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West Point cadet Bryan Herrin (center), 22, said he accepts the possibility of facing combat after he graduates in 2006.
West Point cadet Bryan Herrin (center), 22, said he accepts the possibility of facing combat after he graduates in 2006. (Getty Images Photo)

Fewer applying to US military academies

Observers cite Iraq conflict, decline from post-9/11 surge

WEST POINT, N.Y. -- The Long Gray Line of cadets still drills on the impeccably groomed parade field as it has throughout the 203-year history of the US Military Academy. Reminders of the calling and challenge of military service are everywhere, from the statues of Generals Douglas MacArthur and Dwight Eisenhower to the meticulously maintained monuments to West Point's war dead.

But across the nation this year, the number of high school seniors hearing the call to service is down; applications to join the Long Gray Line dropped 9 percent. And that was the least-discouraging news for the nation's top three service academies, where room, board, and tuition for four years of a sterling education are free.

Applications for the US Naval Academy plummeted 20 percent, and the number for the US Air Force Academy fell 23 percent, military officials said.

Colonel Michael L. Jones, the West Point admissions director, speculated that the decline is linked to hazy memories among today's high school students about the galvanizing events of Sept. 11, 2001, and not to a fear of dangerous duty in Iraq and Afghanistan. But with recruitment down significantly for the regular Army and National Guard, some observers suggest that a drop-off in interest in the service academies is related to the hardships of the war on terror.

''All together, these factors amount to a kind of referendum on one aspect of George Bush's policy, and that's the Iraq war," said Michael T. Corgan, a Boston University professor of international relations who graduated from and taught at the US Naval Academy and served in the Vietnam War.

''Parents, in particular, are simply not encouraging their children to go into the military because, for many, this means an immediate posting to Iraq or at least to forces in that region," Corgan said.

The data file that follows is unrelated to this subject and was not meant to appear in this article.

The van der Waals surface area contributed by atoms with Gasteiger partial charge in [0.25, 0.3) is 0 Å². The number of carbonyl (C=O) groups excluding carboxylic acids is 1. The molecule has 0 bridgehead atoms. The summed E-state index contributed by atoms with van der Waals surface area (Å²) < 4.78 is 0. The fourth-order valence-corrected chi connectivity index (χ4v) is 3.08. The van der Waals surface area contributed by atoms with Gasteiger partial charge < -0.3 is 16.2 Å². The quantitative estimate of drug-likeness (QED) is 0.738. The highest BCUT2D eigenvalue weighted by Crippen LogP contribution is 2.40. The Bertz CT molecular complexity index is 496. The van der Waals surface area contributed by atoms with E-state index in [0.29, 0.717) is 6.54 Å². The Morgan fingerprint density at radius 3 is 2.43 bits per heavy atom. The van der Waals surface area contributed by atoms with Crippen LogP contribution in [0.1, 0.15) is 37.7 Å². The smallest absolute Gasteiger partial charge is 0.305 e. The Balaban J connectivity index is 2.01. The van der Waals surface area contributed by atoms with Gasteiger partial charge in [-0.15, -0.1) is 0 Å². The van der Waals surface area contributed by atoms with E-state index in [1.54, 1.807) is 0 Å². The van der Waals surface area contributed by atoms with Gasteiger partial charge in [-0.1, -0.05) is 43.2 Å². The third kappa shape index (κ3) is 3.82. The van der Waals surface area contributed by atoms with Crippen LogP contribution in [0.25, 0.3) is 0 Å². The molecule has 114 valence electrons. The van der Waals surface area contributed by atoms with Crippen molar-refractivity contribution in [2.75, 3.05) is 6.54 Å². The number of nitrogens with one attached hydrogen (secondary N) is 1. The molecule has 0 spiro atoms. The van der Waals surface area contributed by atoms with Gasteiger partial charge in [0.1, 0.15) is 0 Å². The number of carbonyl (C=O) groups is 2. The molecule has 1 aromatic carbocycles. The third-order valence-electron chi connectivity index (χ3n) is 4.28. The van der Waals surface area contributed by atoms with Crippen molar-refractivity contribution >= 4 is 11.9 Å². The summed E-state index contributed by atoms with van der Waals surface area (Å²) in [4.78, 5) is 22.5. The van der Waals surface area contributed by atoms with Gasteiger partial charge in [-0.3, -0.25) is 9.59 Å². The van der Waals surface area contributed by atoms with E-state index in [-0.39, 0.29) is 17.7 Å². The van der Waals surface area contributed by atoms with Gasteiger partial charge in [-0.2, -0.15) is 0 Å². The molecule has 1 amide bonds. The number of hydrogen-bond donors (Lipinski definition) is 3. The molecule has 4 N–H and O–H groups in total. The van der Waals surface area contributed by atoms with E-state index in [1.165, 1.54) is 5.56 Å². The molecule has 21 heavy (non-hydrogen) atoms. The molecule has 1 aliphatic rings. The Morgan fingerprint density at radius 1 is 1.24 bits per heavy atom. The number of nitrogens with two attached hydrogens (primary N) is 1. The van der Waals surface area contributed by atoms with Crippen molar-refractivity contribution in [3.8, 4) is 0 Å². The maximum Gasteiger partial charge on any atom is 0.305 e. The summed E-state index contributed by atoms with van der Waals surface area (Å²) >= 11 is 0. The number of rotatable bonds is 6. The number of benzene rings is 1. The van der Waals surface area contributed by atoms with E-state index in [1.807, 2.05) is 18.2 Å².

After dramatic increases in service academy applications following the attacks on the World Trade Center and the Pentagon, applications nationwide for the class of 2009, which will enter college this fall, dropped for all three academies for the first time since the terrorist attacks of 2001.

Applications for the Air Force Academy at Colorado Springs fell to 9,604 from 12,430 last year, said Meade Warthen, the academy's chief of media relations. The Naval Academy, as of Jan. 31, reported that applications had dropped to 11,140 from 13,922 at that date in 2004. And at West Point, the number had fallen to 10,774 from 11,881, academy officials said.

The decrease occurred as many colleges and universities experienced a record number of applications. Harvard received nearly 23,000 applications, a 15 percent jump from 2004; Cornell's applicant pool was up 17 percent, and Princeton's soared 21 percent.

Jones, who served as an infantry platoon leader in Vietnam, said West Point is returning to its ''normal" level of recruitment after a spike in interest in which applications rose from 9,895 for the class of 2005, the last class to apply before the Sept. 11 attacks, to 10,844 for '06 and 12,692 for '07.

''The further you get from 9/11, the less the kids know about 9/11," Jones said. ''Unless there was a personal interest, the attachment to 9/11 isn't there."

''The last two years were abnormally high," said Warthen. ''What the reason for that is, no one really wants to speculate. Right now, for [the class of] '09, we're right on our five- to 10-year average."

Naval Academy officials declined to comment about the drop in their application figures.

To be considered for acceptance, applicants must receive a nomination from a member of Congress or meet certain criteria, such as being the child of a career military employee on active duty or the child of a deceased or disabled veteran.

US Representative Martin T. Meehan, a Lowell Democrat who is a senior member of the House Armed Services Committee, said that in his district, the number of applicants dropped to 24 this year, compared with 25 last year and 40 in 2003. US Senator Jack Reed, a Rhode Island Democrat who sits on the Senate Armed Services Committee, reported a drop from 39 to 37 to 30 applicants in the past three years.